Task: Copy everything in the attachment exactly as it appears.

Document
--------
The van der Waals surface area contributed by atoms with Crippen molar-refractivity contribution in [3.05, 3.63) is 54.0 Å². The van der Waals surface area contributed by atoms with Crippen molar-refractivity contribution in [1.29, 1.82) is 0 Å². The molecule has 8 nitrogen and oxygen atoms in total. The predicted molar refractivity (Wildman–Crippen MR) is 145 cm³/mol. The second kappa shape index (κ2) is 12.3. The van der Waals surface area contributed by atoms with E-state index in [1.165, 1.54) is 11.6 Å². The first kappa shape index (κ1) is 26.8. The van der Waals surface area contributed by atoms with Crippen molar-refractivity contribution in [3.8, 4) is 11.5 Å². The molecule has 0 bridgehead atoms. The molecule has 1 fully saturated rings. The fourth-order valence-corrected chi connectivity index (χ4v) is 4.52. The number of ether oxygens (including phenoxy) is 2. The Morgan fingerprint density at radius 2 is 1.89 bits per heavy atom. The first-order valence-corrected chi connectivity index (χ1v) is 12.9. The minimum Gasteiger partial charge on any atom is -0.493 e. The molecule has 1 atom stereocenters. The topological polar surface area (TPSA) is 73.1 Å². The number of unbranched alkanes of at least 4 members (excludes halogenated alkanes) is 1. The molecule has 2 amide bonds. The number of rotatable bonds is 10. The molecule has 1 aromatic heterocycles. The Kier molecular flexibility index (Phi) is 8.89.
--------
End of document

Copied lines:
The van der Waals surface area contributed by atoms with Crippen molar-refractivity contribution in [3.05, 3.63) is 54.0 Å². The van der Waals surface area contributed by atoms with Crippen molar-refractivity contribution in [1.29, 1.82) is 0 Å². The molecule has 8 nitrogen and oxygen atoms in total. The predicted molar refractivity (Wildman–Crippen MR) is 145 cm³/mol. The second kappa shape index (κ2) is 12.3. The van der Waals surface area contributed by atoms with E-state index in [1.165, 1.54) is 11.6 Å². The first kappa shape index (κ1) is 26.8. The van der Waals surface area contributed by atoms with Crippen molar-refractivity contribution in [3.8, 4) is 11.5 Å². The molecule has 0 bridgehead atoms. The molecule has 1 fully saturated rings. The fourth-order valence-corrected chi connectivity index (χ4v) is 4.52. The number of ether oxygens (including phenoxy) is 2. The Morgan fingerprint density at radius 2 is 1.89 bits per heavy atom. The first-order valence-corrected chi connectivity index (χ1v) is 12.9. The minimum Gasteiger partial charge on any atom is -0.493 e. The molecule has 1 atom stereocenters. The topological polar surface area (TPSA) is 73.1 Å². The number of unbranched alkanes of at least 4 members (excludes halogenated alkanes) is 1. The molecule has 2 amide bonds. The number of rotatable bonds is 10. The molecule has 1 aromatic heterocycles. The Kier molecular flexibility index (Phi) is 8.89.